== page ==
Through the blinds, a shaft
of moonlight finds your back,
then builds a staircase, connecting
your ribs, hip, and thigh: the parts
of your body I touched
with my lips just moments ago.
As you turn to slide your arms
into terrycloth, the stairs fall
away from your skin and break
apart against the wooden door.
On your return, clouds shift
in the sky. Now my eyes must
tread across the memory
of light to find a place for sleep.
In just hours, morning sun
will overwhelm the artful
shadows and leave our bodies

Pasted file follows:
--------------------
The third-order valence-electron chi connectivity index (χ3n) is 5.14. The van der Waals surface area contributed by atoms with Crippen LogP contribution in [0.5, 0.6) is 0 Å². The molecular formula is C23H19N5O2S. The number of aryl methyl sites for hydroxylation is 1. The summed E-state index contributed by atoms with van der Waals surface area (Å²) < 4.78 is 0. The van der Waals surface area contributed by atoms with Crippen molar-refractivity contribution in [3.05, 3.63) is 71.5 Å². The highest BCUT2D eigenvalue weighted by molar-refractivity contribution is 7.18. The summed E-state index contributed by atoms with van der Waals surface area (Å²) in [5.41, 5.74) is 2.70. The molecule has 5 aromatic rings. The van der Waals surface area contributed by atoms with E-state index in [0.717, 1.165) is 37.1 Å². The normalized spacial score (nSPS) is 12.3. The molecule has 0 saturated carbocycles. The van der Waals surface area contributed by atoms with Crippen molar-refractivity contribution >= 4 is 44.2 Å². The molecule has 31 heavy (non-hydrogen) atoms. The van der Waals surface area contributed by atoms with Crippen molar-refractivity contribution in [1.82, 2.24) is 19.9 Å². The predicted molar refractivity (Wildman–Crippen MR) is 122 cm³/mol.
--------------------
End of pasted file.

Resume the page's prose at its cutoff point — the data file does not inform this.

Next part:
bare. When we wake, I’ll close
my eyes, bury myself as long
as I can against the brightness.
But you, as always, will rise
to meet it, shrugging off the night.
This is a reprint of work originally published in Sunset Liminal.
Nicole Byrne suffers from a crippling addiction to poetry. She self-medicates with copious amounts of black coffee, avocados, hot sauce, and rock ‘n’ roll. The treatment does not appear to be working and she hopes it never does. As of August 2015, she has uprooted herself from Maine to move out to Kansas, where she is embarking on the quest of receiving her MFA at Wichita State University. Her work has previously been published in Words Dance, The Sandy River Review, and Sunset Liminal. Find her online at http://nicolebyrnepoetry.tumblr.com and on Twitter: @nicolebyrnepoet.